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An organ transplant drug for patients receiving a new kidney has been recommended for approval in the US, despite mixed results in comparison with older drugs.
Bristol-Myers Squibb Co’s drug belatacept received a 13-5 vote in favour by the Food and Drug Administration drug advisory panel.
But panellists pointed out higher severe kidney rejection rates compared with drugs from Novartis and Abbott Laboratories, even though studies revealed that belatacept patients were more likely to survive two years after a kidney transplant and showed improved kidney function and lower blood pressure, both key predictors of survival.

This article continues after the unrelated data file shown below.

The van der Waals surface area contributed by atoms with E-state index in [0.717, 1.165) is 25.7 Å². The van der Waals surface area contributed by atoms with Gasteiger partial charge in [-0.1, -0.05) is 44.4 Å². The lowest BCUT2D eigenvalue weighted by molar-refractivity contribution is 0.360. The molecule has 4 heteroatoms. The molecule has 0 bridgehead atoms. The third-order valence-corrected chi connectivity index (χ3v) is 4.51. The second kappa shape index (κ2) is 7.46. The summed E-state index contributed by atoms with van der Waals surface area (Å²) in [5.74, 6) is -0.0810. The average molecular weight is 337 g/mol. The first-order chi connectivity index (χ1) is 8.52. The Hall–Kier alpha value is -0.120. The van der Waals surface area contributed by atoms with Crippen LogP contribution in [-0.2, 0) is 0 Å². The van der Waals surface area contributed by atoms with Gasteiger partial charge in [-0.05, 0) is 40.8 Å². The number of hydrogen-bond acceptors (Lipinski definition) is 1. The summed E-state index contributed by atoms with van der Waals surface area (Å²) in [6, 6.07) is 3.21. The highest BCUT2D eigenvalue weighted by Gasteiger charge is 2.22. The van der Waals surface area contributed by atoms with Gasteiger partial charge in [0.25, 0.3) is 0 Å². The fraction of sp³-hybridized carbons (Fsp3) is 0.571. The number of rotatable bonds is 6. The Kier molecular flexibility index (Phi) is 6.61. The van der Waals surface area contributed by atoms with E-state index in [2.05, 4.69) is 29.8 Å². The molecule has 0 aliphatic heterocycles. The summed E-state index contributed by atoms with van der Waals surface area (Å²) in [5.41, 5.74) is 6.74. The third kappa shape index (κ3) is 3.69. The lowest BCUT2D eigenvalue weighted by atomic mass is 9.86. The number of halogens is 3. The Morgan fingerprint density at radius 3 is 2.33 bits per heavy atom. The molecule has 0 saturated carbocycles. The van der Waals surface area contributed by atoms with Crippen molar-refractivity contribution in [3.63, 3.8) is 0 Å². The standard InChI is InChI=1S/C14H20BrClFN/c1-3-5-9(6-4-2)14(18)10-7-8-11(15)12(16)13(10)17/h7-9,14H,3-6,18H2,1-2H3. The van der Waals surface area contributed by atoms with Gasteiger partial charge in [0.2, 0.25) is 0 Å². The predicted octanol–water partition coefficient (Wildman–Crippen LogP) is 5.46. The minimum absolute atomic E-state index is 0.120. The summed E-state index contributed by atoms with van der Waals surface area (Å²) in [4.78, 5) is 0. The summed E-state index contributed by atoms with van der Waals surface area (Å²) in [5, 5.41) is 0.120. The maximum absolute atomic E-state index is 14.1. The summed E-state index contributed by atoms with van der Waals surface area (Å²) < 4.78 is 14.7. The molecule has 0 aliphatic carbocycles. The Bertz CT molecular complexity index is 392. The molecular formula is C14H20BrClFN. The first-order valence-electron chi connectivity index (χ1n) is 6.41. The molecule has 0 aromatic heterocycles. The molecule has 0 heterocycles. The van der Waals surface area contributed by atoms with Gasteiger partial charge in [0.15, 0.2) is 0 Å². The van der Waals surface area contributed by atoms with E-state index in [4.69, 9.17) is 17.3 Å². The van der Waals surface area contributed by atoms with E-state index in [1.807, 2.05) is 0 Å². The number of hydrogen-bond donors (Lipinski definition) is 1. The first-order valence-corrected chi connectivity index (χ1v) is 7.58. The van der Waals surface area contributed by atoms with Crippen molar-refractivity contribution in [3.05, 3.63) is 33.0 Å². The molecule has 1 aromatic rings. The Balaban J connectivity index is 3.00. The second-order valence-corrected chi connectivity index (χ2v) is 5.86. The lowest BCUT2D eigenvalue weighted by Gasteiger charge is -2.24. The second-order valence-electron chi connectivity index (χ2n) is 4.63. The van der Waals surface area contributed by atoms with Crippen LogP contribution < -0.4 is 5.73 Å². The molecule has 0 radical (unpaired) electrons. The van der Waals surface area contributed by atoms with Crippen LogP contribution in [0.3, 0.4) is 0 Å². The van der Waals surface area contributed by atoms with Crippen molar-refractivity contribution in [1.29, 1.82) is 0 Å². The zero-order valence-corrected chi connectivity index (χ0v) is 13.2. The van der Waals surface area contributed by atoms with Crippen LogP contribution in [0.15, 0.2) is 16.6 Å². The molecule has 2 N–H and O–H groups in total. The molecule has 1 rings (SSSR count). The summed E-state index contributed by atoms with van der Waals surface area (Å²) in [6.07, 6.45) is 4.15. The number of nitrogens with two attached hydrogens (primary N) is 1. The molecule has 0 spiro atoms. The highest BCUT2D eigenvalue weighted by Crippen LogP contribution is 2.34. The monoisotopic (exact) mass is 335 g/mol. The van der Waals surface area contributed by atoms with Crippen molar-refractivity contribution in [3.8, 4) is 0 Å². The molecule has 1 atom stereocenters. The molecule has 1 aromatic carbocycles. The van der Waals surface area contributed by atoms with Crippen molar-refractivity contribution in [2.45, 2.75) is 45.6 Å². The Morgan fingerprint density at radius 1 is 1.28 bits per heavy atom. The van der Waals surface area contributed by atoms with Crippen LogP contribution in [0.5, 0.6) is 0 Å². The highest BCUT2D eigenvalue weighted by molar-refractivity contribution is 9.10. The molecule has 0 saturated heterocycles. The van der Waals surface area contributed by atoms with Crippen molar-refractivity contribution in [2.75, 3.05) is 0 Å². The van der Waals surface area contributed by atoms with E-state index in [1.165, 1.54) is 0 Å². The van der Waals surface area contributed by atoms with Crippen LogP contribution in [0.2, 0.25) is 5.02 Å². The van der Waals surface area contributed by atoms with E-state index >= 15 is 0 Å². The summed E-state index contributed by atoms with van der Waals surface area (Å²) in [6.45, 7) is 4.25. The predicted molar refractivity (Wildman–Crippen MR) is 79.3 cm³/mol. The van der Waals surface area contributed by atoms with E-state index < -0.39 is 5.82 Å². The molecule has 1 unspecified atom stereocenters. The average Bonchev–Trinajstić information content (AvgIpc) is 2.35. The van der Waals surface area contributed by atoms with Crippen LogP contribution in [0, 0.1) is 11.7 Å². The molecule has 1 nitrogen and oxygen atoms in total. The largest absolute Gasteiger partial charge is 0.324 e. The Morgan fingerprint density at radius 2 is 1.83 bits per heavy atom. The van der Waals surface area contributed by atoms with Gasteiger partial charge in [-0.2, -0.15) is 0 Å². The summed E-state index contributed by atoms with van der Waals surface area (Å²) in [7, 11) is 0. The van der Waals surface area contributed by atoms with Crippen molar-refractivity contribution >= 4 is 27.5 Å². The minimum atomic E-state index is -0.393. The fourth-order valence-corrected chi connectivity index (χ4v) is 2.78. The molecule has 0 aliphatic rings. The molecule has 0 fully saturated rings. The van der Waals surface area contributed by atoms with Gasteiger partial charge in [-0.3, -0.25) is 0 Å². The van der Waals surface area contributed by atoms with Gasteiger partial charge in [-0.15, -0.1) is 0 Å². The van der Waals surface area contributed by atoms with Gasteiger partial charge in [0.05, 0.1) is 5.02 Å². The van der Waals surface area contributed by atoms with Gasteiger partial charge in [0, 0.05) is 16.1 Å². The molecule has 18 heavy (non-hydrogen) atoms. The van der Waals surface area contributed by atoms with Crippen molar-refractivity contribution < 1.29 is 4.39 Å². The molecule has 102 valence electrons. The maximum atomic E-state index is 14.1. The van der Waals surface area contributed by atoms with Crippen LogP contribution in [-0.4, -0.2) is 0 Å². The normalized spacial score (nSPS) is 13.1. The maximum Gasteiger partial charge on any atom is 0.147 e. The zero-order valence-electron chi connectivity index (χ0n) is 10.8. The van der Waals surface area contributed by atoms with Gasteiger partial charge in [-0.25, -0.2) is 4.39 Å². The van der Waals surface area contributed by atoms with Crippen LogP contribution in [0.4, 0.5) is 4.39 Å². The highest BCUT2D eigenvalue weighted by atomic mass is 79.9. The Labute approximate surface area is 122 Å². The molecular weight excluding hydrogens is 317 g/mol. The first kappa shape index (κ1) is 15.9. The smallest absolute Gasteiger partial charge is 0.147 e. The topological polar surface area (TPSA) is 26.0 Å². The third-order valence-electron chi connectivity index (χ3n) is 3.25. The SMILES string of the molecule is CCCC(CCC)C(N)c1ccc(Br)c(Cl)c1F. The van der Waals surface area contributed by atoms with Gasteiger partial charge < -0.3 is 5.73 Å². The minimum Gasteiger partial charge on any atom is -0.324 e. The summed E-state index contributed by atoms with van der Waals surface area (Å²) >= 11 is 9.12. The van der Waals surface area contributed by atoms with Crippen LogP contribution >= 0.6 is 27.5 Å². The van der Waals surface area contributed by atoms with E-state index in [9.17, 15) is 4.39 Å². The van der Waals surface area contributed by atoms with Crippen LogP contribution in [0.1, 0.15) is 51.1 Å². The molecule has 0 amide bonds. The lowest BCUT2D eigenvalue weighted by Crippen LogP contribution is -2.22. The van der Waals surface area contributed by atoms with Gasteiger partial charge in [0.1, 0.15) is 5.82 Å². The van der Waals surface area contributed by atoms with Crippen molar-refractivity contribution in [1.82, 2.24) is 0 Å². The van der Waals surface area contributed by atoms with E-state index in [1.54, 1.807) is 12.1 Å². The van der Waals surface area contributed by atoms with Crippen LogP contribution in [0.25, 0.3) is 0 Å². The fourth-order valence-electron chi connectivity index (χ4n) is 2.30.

FDA is not required to follow the group’s advice, though it often does.
New York-based Bristol presented its drug as a first-of-a-kind alternative to decades-old transplant drugs that cause headaches, nausea and occasionally liver toxicity.
Along with acute organ rejection, patients taking belatacept were more likely to contract a rare neurological disease known as progressive multifocal leukoencephalopathy, which attacks the brain and central nervous system and is usually fatal.
Copyright Press Association 2010